Bioactivity-guided screening and gene-guided screening are two of the most common screening approaches. Using the culture supernatant or extract of cell pellet, bioactivity-guided screening can discover activity such as antiparasitic, anticancer, antibiotic, antiviral. Marinomycins A–D (Fig. 1c), for example, were isolated from the saline culture of Marinispora sp. CNQ-140 based on significant antibacterial activities (the values of MIC are 0.1–0.6 μM) against drug-resistant pathogens (MRSA) and impressive and selective cancer cell cytotoxicities (the MIC50 values are 0.2–2.7 μM) against six melanoma cell lines in the National Cancer Institute’s NCI-60 cell line panel [47]. Gene-guided screening has been used to look for target genes related with NPs biosynthesis pathways in order to find novel sources of bioactive secondary metabolites including the fragments between ketosynthase and methylmalonyl-CoA transferase of polyketides (PKS) type I [51], dTDP-glucose-4, 6-dehydratase (dTGD) gene [48], enediyne PKS ketosynthase gene [52], O-methyltransferase gene [53], P450 monooxygenase gene [54], polyether epoxidase gene [55], 3-hydroxyl-3-methylglutaryl coenzyme A reductase gene [56], and halogenase gene [57]. Gene-based screening, when paired with homology-based searches and phylogenetic analysis, has the highest promise for predicting the generation of novel secondary metabolites carried by isolates or environments. This predictive capability offers a quick and easy way to avoid isolating known compounds or finding strains that produce compounds in a certain structural class [58]. Chen et al. [48] used PCR to explore at the distribution of the dTGD gene and the diversity of putative 6-deoxyhexose (6DOH) glycosylated compounds in 91 marine sediment-derived bacteria from 48 OTUs and 25 species. The dTGD gene was found in 84% of the strains, indicating that the 6DOH biosynthesis pathway is ubiquitous in these marine sediment-derived bacteria. The BLASTp results also revealed that the possible 6DOH glycosylated molecules had a wide chemical diversity. The findings showed that phylogenetic analysis of the dTGD gene can be used to predict the structure of glycosylated compounds from freshly isolated strains, which can help with chemical purification and structure identification processes including medermycin and chromomycin A3 [48]. In the absence of fully built pathways or genome sequences, gene-guided screening gives a bioinformatics assessment of secondary metabolite biosynthesis potential. This simple and quick prediction, which includes new secondary metabolites or recognized chemicals in the strains, can help speed up the MMNP discovery process by allowing researchers to pick strains for fermentation and chemical investigation (Fig. 2). For the discovery of marine microbial natural products (MMNPs), a combination technique of gene-based screening and bioactivity-based screening was used. Due to the drawbacks of bioactivity/gene-guided screening, a combination technique of gene and bioactivity screening (Fig. 2) may be more effective in obtaining useful strains capable of synthesizing novel bioactive chemicals. For 109 bacteria isolated from four South China Sea sponges, Zhang et al. [59] used PCR to screen for nonribosomal peptide synthetase (NRPS) genes. Based on 16S rDNA sequences, fifteen bacteria were found to have NRPS genes and were divided into two phyla: Firmicutes (13 of 15) and Proteobacteria (2 of 15). Based on phylogenetic analysis of the conserved domain, the majority of the NRPS fragments (11 of 15) exhibited a 70% resemblance to their nearest relatives, indicating the uniqueness and diversity of these NRPS genes. The antimicrobial activities of all 15 bacteria with NRPS genes were found, with the majority of them having broad-spectrum activity against fungi and bacteria, indicating the chemical diversity of sponge-associated bacteria’s biologically active metabolites and the possible role of bacterial symbiosis in the host’s antimicrobial chemical defense [59]. In summary, the combined gene and bioactivity technique will be beneficial in the development of novel MMNPs.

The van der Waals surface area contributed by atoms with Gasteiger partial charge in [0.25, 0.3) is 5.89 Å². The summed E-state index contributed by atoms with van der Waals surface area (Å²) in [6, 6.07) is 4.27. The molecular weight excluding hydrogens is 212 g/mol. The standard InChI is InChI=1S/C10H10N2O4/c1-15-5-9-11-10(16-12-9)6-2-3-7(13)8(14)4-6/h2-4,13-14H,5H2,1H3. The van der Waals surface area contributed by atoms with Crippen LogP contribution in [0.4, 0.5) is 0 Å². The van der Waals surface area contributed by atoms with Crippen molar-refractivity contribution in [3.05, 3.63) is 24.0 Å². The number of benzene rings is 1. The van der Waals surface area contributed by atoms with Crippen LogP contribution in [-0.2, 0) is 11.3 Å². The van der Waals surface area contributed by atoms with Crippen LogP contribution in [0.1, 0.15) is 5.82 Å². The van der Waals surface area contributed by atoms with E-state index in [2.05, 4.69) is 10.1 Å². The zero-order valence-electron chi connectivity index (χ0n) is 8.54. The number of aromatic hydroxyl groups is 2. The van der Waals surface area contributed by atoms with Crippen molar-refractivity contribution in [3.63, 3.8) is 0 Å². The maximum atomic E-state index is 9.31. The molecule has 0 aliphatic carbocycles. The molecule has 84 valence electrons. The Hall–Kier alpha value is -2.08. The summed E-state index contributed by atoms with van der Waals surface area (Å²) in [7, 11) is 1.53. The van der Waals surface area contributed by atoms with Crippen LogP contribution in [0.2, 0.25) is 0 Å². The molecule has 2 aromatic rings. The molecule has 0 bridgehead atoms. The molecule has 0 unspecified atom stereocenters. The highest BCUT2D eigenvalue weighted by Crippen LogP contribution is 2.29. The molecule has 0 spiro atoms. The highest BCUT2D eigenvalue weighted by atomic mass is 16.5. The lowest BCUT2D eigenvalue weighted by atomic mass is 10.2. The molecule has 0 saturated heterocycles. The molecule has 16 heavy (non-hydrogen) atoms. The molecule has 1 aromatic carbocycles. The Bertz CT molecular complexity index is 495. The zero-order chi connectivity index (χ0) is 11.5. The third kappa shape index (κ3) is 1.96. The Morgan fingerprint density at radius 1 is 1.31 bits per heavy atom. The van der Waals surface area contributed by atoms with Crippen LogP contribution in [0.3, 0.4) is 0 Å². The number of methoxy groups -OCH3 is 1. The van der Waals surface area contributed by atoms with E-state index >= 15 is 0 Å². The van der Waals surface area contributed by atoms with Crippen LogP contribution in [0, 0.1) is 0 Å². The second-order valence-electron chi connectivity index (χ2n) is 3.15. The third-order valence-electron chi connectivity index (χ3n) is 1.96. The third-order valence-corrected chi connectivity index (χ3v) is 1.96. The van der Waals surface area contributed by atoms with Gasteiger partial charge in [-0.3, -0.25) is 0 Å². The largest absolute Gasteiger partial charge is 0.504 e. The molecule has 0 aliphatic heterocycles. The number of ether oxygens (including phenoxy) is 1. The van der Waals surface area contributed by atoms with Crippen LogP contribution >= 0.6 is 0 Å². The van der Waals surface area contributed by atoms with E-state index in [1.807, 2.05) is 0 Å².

Fig. 2
figure2

The combined strategy of gene-based screening and bioactivity-based screening for marine microbial natural products’ (MMNPs) discovery

MMNPs discovery via metagenomics